NHL draft tracker: Roland McKeown, Kingston Frontenacs

One number hints at the strides Roland McKeown has made so far in his NHL draft season.

The Kingston Frontenacs' bright young defenceman leads the Ontario Hockey League in plus/minus at +23 after finishing his rookie year in the red at -24, which was excusable for a rookie logging 20-minute nights for an also young team. It's a signal that the Listowel, Ont., native is on course to stake his claim as a NHL first-round pick next June, which has been expected of him since the Frontenacs drafted him second overall out of minor hockey in 2012.

"The element where I've improved would be strength," says McKeown. "You could say I’m better defensively but I think that comes back to the strength that I’ve added. I’m able to get on the forwards a lot more and break up the ice quicker, because I'm stronger.

"You really realize, playing as a 16-year-old, what you need to work on to be successful."

The 17-year-old's potential suggests that he could, should preparation meet opportunity, be on a fast track to the next level. Of course, younger defencemen who are expected to make advanced decisions also that mishandle can be magnified and perhaps have a stickiness among learned hockey minds. In English, that means McKeown, an earnest, friendly type off the ice, is focused on showing his mind is keeping up with his impressive tools. At 6-foot-1 and 195 pounds with top-notch speed, the latter are not in doubt.

"I want to keep working on my neutral zone play," says McKeown, whose father Neil was one general manager of the Listowel Cyclones Junior B team. "If you ask me, games are won and lost in there. Whether it’s making a pass to a forward who goes down and creates a chance or gapping up against the opposing forwards."

Kingston coach Todd Gill, who knows a little about having a long career on the blueline in the NHL, says McKeown has "cleaned up his work in his own zone by leaps and bounds from last year." A lot of the Fronts' flurries into the attacking zone start with McKeown making a sharp pass to put foes on the defensive. Kingston will often use McKeown, D partner Mikko Vainonen and star centre Sam Bennett's line in a true five-man unit, in the model of the 1990s Detroit Red Wings.

"He makes clean passes that other people that can’t make," says Gill, whose team is 9-3-1-2, good for third in the OHL's Eastern Conference. "He's just a very solid all-around defenceman for us ... I compare Roland to a Scott Niedermayer type of player. He's not going to crash and bang too much, but he’s going to do a lot things very well."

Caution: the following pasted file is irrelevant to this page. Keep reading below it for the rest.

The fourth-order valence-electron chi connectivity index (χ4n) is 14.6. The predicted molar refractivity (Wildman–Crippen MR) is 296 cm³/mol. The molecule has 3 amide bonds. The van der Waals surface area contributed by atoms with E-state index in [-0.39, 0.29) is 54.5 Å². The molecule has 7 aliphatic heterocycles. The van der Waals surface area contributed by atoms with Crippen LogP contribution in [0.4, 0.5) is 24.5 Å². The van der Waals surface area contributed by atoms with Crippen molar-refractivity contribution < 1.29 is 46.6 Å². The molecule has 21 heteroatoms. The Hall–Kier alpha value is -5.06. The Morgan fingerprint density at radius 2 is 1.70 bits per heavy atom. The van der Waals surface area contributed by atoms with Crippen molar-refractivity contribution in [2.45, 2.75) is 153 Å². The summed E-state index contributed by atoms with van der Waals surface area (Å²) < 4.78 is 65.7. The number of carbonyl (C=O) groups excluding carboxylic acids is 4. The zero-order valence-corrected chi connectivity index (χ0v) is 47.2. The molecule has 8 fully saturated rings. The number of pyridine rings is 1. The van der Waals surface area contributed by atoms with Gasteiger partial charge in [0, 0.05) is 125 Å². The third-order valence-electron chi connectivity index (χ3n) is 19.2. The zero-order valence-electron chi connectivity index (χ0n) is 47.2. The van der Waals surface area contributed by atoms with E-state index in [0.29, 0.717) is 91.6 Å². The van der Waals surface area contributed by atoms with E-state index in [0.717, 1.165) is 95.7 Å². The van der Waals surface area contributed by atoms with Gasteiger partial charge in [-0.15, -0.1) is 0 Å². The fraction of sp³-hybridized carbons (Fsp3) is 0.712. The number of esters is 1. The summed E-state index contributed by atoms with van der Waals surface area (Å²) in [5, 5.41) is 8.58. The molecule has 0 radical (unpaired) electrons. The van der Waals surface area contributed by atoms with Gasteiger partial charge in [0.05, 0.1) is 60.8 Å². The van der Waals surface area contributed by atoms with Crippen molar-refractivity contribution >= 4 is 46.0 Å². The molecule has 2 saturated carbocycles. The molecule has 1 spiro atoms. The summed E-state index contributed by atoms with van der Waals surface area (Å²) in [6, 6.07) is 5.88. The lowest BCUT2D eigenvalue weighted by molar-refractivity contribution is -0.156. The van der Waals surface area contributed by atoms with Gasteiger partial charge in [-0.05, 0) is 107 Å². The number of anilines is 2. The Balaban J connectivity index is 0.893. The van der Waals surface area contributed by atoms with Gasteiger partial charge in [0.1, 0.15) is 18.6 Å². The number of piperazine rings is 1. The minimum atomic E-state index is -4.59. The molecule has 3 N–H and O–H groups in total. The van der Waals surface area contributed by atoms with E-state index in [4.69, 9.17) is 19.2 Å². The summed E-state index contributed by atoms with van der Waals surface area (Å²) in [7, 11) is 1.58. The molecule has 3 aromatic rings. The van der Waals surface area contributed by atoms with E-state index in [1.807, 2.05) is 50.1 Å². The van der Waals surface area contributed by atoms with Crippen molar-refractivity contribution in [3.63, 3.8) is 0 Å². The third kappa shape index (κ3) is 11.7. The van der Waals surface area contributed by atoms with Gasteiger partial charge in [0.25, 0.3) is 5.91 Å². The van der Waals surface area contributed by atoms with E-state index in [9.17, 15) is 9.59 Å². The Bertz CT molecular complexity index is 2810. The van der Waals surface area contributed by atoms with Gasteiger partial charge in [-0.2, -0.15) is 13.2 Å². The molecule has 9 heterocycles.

Gill notes that he has had to counsel McKeown not to take individual numbers to heart, as much as he wants to do well.

"He was more worried about his plus/minus last year," Gill says. "My message to him was, 'you’re 16, you’re playing against the other team’s top lines, you’re going to be a minus player by times.' Just keep working at it and getting better."

McKeown's skill set also includes running a power play. The fact the Frontenacs' are 17th in the 20-team OHL at converting with the extra skater(s) doesn't sit well with him. On Tuesday, though, he helped create the deciding goal in Kingston's 2-1 win at Ottawa, threading a low, rebound-inducing shot that created a sequence which ended with Spencer Watson scoring.

"I’ve been a little bit bothered that our power play isn’t where we want it to be," he says. "I take it a little bit personally as well. Even though it’s a five-man unit, there are people who’d like to turn it around. And I’m one of those guys."

1. What did you really take to heart from playing with two gold medal-winning under-18 teams in the spring and summer?

"I think I learned that winning is a true attitude and it’s so much fun. You really have to experience it to know what it’s like."

2. You've mentioned the Los Angeles Kings' Drew Doughty as a NHLer you really admire, but what other pros are you really watching closely?

"All these younger guys are coming into the league now and it’s fun to relate to guys like them. When there’s someone guys like Jacob Trouba and Morgan Rielly [teenage defencemen with the Winnipeg Jets and Toronto Maple Leafs], those are the guys you look up to, to model your game after."

3. What is the biggest asset you bring to a team?

"I would say Boone Jenner [the former Oshawa Generals captain who is now a rookie with the Columbus Blue Jackets]. He was a horse out there. Every shift, every game, he was really going. He could affect a game in many ways — offensively, playing a gritty style, being out defensively in key situations. I would say Boone was the best player I’ve faced."

4. Where is your favourite road rink in the OHL?

"I’d say Sudbury [Community Arena]. Last year I liked that rink. It’s a good atmosphere, a good northern town."

5. Favourite place to eat in Kingston?

"Woodenheads — great pizza spot."

Neate Sager is a writer for Yahoo! Canada Sports. Follow him on Twitter @neatebuzzthenet. Please address any questions, comments or concerns to